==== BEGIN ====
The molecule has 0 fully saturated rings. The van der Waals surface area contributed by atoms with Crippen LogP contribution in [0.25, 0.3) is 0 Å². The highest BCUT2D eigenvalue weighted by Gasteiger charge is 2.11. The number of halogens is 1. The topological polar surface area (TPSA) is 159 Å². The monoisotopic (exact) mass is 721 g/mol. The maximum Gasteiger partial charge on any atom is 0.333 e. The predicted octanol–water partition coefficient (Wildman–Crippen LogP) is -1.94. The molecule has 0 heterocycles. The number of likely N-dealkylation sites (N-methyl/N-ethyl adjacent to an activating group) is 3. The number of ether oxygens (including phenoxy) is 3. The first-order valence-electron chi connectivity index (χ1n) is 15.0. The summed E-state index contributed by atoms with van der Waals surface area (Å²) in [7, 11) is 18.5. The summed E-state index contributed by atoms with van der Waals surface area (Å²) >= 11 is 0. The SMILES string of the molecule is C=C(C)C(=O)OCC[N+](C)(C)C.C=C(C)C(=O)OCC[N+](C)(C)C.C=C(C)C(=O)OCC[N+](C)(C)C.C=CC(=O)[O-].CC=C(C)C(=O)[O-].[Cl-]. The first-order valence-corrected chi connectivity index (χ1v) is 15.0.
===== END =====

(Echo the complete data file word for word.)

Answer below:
The molecule has 0 fully saturated rings. The van der Waals surface area contributed by atoms with Crippen LogP contribution in [0.25, 0.3) is 0 Å². The highest BCUT2D eigenvalue weighted by Gasteiger charge is 2.11. The number of halogens is 1. The topological polar surface area (TPSA) is 159 Å². The monoisotopic (exact) mass is 721 g/mol. The maximum Gasteiger partial charge on any atom is 0.333 e. The predicted octanol–water partition coefficient (Wildman–Crippen LogP) is -1.94. The molecule has 0 heterocycles. The number of likely N-dealkylation sites (N-methyl/N-ethyl adjacent to an activating group) is 3. The number of ether oxygens (including phenoxy) is 3. The first-order valence-electron chi connectivity index (χ1n) is 15.0. The summed E-state index contributed by atoms with van der Waals surface area (Å²) in [7, 11) is 18.5. The summed E-state index contributed by atoms with van der Waals surface area (Å²) >= 11 is 0. The SMILES string of the molecule is C=C(C)C(=O)OCC[N+](C)(C)C.C=C(C)C(=O)OCC[N+](C)(C)C.C=C(C)C(=O)OCC[N+](C)(C)C.C=CC(=O)[O-].CC=C(C)C(=O)[O-].[Cl-]. The first-order valence-corrected chi connectivity index (χ1v) is 15.0.